Our conclusion is that the many factors that we have considered above give serious theological and liturgical grounds for hope that unbaptized infants who die will be saved and enjoy the beatific vision. We emphasize that these are reasons for prayerful hope, rather than grounds for sure knowledge. There is much that simply has not been revealed to us. We live by faith and hope in the God of mercy and love who has been revealed to us in Christ, and the Spirit moves us to pray in constant thankfulness and joy.
What has been revealed to us is that the ordinary way of salvation is by the sacrament of baptism. None of the above considerations should be taken as qualifying the necessity of baptism or justifying delay in administering the sacrament. Rather, as we want to reaffirm in conclusion, they provide strong grounds for hope that God will save infants when we have not been able to do for them what we would have wished to do, namely, to baptize them into the faith and life of the Church.
Pope Benedict XVI authorized publication of this document, indicating that he considers it consistent with the Church’s teaching, though it is not an official expression of that teaching. Media reports that by the document “the Pope closed Limbo” are thus without foundation. In fact, the document explicitly states that “the theory of limbo, understood as a state which includes the souls of infants who die subject to original sin and without baptism, and who, therefore, neither merit the beatific vision, nor yet are subjected to any punishment, because they are not guilty of any personal sin. This theory, elaborated by theologians beginning in the Middle Ages, never entered into the dogmatic definitions of the Magisterium. Still, that same Magisterium did at times mention the theory in its ordinary teaching up until the Second Vatican Council. It remains therefore a possible theological hypothesis” (second preliminary paragraph); and in paragraph 41 it repeats that the theory of Limbo “remains a possible theological opinion”. The document thus allows the hypothesis of a limbo of infants to be held as one of the existing theories about the fate of children who die without being baptised, a question on which there is “no explicit answer” from Scripture or tradition. The traditional theological alternative to Limbo was not Heaven, but rather some degree of suffering in Hell. At any rate, these theories are not the official teaching of the Catholic Church, but are only opinions that the Church does not condemn, permitting them to be held by its members, just as is the theory of possible salvation for infants dying without baptism.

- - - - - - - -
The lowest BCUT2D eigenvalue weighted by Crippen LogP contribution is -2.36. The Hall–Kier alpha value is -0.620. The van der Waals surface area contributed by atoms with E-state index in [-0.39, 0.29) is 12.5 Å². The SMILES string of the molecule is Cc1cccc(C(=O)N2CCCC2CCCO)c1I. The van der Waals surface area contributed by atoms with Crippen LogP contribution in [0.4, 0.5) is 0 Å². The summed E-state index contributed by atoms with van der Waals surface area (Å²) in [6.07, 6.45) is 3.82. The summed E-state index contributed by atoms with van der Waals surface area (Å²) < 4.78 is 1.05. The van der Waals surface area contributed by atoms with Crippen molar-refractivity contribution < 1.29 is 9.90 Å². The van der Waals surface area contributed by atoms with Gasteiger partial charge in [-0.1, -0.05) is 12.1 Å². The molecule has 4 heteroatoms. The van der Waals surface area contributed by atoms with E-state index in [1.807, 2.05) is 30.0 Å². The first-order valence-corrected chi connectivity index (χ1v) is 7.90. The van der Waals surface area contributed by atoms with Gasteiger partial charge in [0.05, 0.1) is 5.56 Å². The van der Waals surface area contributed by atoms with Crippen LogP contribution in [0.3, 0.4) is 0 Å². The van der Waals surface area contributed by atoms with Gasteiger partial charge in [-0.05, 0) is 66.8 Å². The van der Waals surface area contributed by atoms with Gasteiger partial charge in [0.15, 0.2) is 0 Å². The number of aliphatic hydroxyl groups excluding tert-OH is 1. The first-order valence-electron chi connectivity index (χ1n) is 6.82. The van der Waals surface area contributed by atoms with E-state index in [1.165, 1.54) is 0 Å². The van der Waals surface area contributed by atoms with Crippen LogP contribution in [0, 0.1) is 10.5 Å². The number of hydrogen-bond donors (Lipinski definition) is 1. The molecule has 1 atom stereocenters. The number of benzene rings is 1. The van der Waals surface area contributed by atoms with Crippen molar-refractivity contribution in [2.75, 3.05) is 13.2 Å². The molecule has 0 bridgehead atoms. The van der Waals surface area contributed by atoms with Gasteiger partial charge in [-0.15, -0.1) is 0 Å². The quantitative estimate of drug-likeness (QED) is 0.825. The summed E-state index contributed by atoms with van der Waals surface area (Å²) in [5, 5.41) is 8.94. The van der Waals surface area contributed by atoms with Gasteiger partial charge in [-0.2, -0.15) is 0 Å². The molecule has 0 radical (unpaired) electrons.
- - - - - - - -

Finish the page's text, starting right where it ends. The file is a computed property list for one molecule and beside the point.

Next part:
In other denominations and religions
Neither the Eastern Orthodox Church nor Protestantism accepts the concept of a limbo of infants; but, while not using the expression “Limbo of the Patriarchs”, the Eastern Orthodox Church lays much stress on the resurrected Christ’s action of liberating Adam and Eve and other righteous figures of the Old Testament, such as Abraham and David, from Hades (see Harrowing of Hell).
Some Protestants have a similar understanding of those who died as believers prior to the crucifixion of Jesus residing in a place that is not Heaven, but not Hell. The doctrine holds that Hades has two “compartments”, one an unnamed place of torment, the other named Abraham’s Bosom. Luke 16:19–16:26 speaks of a chasm fixed between the two which cannot be crossed. Those in the unnamed “compartment” have no hope, and will ultimately be consigned to hell. Those in Abraham’s bosom are those of whom it is written of Jesus, “When He ascended on high, He led captive a host of captives…” (Eph. 4:8, quoting Psa. 68:18). These individuals, the captives, now reside with God in Heaven. Both “Compartments” still exist, but Abraham’s Bosom is now empty, while the other chamber is not, according to this doctrine.
Mormons teach that “all who have died without a knowledge of [the] gospel, who would have received it if they had been permitted to tarry, shall be heirs of the celestial kingdom of God.” Jehovah’s Witnesses, Christadelphians, and others have taught that the dead are unconscious (or even nonexistent), awaiting their destiny on Judgment Day.
The Zoroastrian concept of hamistagan is similar to limbo. Hamistagan is a neutral state in which a soul that was neither good nor evil awaits Judgment Day.
In Islam, which denies the existence of original sin in totality, the concept of Limbo exists as Barzakh, the state that exists after death, prior to the day of resurrection. During this period sinners are punished and the adequately purified rest in comfort. Children however are exempt from this stage, as they are regarded as innocent and are automatically classed as Muslims (despite religious upbringing). After death they go directly to Heaven, where they are cared for by Abraham.
In Classical Greek Mythology, the section of Hades known as the Fields of Asphodel were a realm much resembling Limbo, to which the vast majority of people who were held to have deserved neither the Elysian Fields (Heaven) nor Tartarus (Hell) were consigned for eternity.
Adapted from Wikipedia, the free encyclopedia